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occurred, illustrating the injurious effects of excur- tac once crucified Jesus. Their conduct on this sion trains on the Lord's-day, should be addressed occasion was marked by great seriousness and into the directors of those railways on wbich they telligence. The baptist of several Israelites run ; that, where practicable and expedient, the on this occasion had been previously expected, memorials should be adopted at public meetings and an unusual number of their unconverted called for that purpose; that the fact of the me- brethren attended to witness it, although it was morial having been sent should be noticed in the the time of the Passover festival. It has been local newspaper, or a copy of it inserted, with the stated by some of our friends, who endeavoured reply which may be given to it by the directors. to form an accurate estimate, that at least one Individual directors and shareholders resident in hundred and fifty Israelites were present besides the neighbourhood should have the evil brought the usual company of Jewish believers in Christ. personally under their attention, with a view of The aisles and front of the galleries were crowded securing their co-operation in suppressing it." with Israclites, to whom the service itself was an THAMES CHURCH MISSION.–From the report the administration of the ordinance with great in

instructive sermon. They listened, and watched of this society for promoting the spiritual welfare terest and attention. The result is in God's hands. of the seamen on the river Thames," we learn that, during the past year 1851, no less than 3,348 the baptism; but nany remained to hear the ser

A large proportion of them left immediately after vessels have been visited. These were chiefly ships mon, which was from the prophecy, Zech. ir. O, laden with coals, emigrant ships, fishing smacks, applied to our Saviour's public entry into Jerustbarges, &c. bargemen appear to be in a deplorable state of len, on his way to his cross and passion. On the ignorance in spiritual things, and of mental dark- following Sunday, which was Easter-day, to the

surprise of most persons, we had another similar ness. The “bargemen scarcely know what a sabbath is, as a day of worship : many of them have numbers at the afternoon Hebrew service, and re

gathering of Israelites. They attended in great not attended divine worship for years, and some but seldom in their lives. When at anchor, the between the close of that service and the corn

mained in Palestine-place during the interval crew retire to sleep, that they may be ready to

mencement of the usual evening service. It was sail at turn of tide. Hence little can be done

a scene of much excitement. A short time before for these men but to leave tracts, with the the chapel doors were opened, I counted upwarde hope that, in their waking hours, one of them may of one hundred and ten "Israelites immediately in be able and willing to read for his own and com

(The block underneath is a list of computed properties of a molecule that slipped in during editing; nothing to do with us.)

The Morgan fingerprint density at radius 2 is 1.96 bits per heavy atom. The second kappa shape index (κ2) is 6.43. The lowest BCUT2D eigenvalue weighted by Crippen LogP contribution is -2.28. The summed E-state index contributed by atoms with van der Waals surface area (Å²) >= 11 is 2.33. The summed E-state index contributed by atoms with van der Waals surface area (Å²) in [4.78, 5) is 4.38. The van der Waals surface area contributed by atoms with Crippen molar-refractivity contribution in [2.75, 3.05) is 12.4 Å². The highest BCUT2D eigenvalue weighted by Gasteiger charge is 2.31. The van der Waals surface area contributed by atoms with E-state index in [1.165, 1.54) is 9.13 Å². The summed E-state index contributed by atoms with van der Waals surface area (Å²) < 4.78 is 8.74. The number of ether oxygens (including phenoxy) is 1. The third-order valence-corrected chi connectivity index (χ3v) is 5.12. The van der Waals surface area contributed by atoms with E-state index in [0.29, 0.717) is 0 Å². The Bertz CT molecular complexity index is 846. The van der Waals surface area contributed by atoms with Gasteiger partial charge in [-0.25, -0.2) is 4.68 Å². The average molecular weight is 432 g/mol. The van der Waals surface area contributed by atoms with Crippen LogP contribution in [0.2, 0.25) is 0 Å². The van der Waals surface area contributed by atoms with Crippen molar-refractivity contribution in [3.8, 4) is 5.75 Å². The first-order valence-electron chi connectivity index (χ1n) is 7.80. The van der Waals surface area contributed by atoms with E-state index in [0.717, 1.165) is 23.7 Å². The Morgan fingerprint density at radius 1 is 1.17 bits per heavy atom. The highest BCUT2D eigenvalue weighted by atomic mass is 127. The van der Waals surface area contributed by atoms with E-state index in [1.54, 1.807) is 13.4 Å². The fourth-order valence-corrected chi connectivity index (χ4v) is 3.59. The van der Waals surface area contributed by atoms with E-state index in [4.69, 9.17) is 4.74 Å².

front of the schools and chapel, and my own panions' benefit." By the aid of the British bouse ; whilst there were numbers at the other exLadies' Female Emigrant Society, who kindly tremity of the avenue, and fresh parties were provide the stipend of a scripture-reader, as well

continually arriving." as bibles, books, tracts, school-materials, &c. the

THE PRAYER-BOOK AND HOMILY SOCIETT. mission has been most usefully engaged in caring for the religious necessities of emigrants from the port of one which is deserving of a warmer sopport on

-Of all our religious associations, I know not of London after their embarkation. Besides the the part of all true members of our apostolical prosale of 932 bibles and testaments, and 382 prayer. testant church than this society. It was instituted books, principally among emigrants, the society at the beginning of the present century, when the last year distributed 9,000 tracts, chiefly among articles of religion, some of our occasional services, the crews of the colliers on the river. Exclusive and especially the homilies, were almost unknown of the services held on board of emigrant ships, to the people, and with difficulty attainable by the public worship conducted on 242 occasions on board the “Swan” mission chapel, was attended society's labours is manifested by the complete

them. The blessing which has accompanied the by an aggregate of 8,942 persons, the greater part state in which the book of common prayer is now of whom were sailors in the coal trade. “It may issued by the authorized publishers, and by the be safely said of these individuals that not one in circulation of the homilies, both in complete twenty would have gone to any place of worship volumes and as separate tracts, through channels had no such peculiar adaptation as the Thames in which they had been previously neglected ; and Church Mission existed.” We are happy to re

likewise by the fact that this society has circuport that, in a financial point of view, the society lated considerably more than balf a million of ceipts (including the former year's balance prayer-books and other bound books, and about

ihree millions of homilies and other tracts. The £65) having amounted to £783, and the expendi- society is in great need of enlarged support, its ture to £751.

limited means having sadly circumscribed its opeLONDON Jews.-Pal stine-place Mission Es. rations in the extensive field which it bas to cultablishment.-A report from the rev. J. B. Cart tivate. Thousands upon thousands of our fellowwright, to the Society for promoting Christianity countrymen at home and in the sister-island, are among the Jews, contains the following deeply in- destitute of the precious formularies of our church; teresting intelligence : “Baptism of six Israelities. old translations of them require to be revised, and -On Sunday, April 4tb, six Israelites were bap- new ones prepared in aid of the labours of the mitized, after a very, diligent and prayerful course sionaries, who are working with so much blessing of instruction by Mr. Ewald, who had introduced among the Irish-speaking population, and through. them all to me previously to the administration of out the various fields of labour in distant and bea. the solemn ordinance of baptism. I had already then countries; and a rapidly widening sphere of taken the opportunity of receiving from each, as usefulness is developing itselí among seamen and usual, a distinct profession of their faith, and of emigrants, to whose spiritual destitution the satheir earnest desire to be baptized in the name of ciety has been enabled to devote a considerable